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Moroccan ministers' holidays cancelled until developments in restless Rif region are completed Open in fullscreen

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Moroccan ministers' holidays cancelled until developments in restless Rif region are completed

Protests peaked in June due to frustrations over police intervention and the economy [Anadolu]

Date of publication: 6 August, 2017

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The restive Rif region will benefit from new development projects - directly ordered by the King - with ten leading ministers forced to cancel holiday plans until they are completed.
Morocco's prime minister cancelled holidays for ten ministers on Saturday to ensure that essential development works in the country's restive Rif region continue on schedule.

Saadeddine al-Othmani said the government officials will continue to carry out visits to the region to ensure that essential development plans remain on target.

The prime minister confirmed during a weekly meeting of his council that all other ministers could take holiday - on the condition that they remained contactable at all times.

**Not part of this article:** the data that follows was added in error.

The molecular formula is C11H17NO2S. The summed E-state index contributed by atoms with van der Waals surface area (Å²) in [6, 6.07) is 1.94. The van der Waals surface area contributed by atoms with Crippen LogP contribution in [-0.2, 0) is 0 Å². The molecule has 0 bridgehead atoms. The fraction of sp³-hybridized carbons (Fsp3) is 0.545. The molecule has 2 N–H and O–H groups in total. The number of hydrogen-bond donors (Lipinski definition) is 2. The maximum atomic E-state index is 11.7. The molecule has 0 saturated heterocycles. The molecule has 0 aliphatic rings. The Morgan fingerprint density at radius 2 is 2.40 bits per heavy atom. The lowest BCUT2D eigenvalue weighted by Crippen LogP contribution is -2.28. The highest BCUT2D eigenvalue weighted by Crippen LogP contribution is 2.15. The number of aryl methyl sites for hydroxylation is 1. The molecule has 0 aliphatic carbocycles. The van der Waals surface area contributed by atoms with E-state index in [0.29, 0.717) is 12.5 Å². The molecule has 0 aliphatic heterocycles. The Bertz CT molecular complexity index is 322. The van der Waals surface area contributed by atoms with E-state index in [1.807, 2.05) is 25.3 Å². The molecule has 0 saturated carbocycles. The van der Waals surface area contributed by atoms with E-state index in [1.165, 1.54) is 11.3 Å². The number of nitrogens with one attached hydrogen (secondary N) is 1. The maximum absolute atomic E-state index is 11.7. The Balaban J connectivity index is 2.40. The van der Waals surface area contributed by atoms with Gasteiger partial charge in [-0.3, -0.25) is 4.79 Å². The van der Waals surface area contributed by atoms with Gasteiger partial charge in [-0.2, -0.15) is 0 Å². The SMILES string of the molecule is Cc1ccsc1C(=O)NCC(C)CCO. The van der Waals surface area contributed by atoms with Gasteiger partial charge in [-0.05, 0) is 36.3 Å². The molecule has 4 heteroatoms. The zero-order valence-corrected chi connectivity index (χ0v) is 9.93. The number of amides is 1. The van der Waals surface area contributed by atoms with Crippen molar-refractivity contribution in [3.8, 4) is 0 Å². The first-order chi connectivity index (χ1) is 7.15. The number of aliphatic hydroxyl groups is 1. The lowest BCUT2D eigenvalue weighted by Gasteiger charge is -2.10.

Othmani is under pressure from King Mohammed VI to act quickly to ensure that unrest in the Rif region doesn't begin to rise again.

The Moroccan king had previously warned in July that holiday plans would be cancelled unless concrete steps to implement the demands of angry protesters were met.

The king also promised major investment for the Rif region - previously under-developed by central government - following riots in June and July.

The Rif region's main port, al-Hoceima, has been rocked by protests since October, when a fishmonger was crushed to death in a rubbish truck.

These protests grew more violent as civilians grew angrier at the increased presence of armed police officers and reached fever pitch in June when riot police and protesters clashed on a daily basis.

He ordered security to wind down their presence in the area.

King Mohammed said on his 'Throne Day' speech on 30 July that his government suffered from "poor governance and weak performance" and compared poorly to the country's private sector.

Over a thousand prisoners were pardoned by the king ahead of his speech in a gesture of good will, including protesters.

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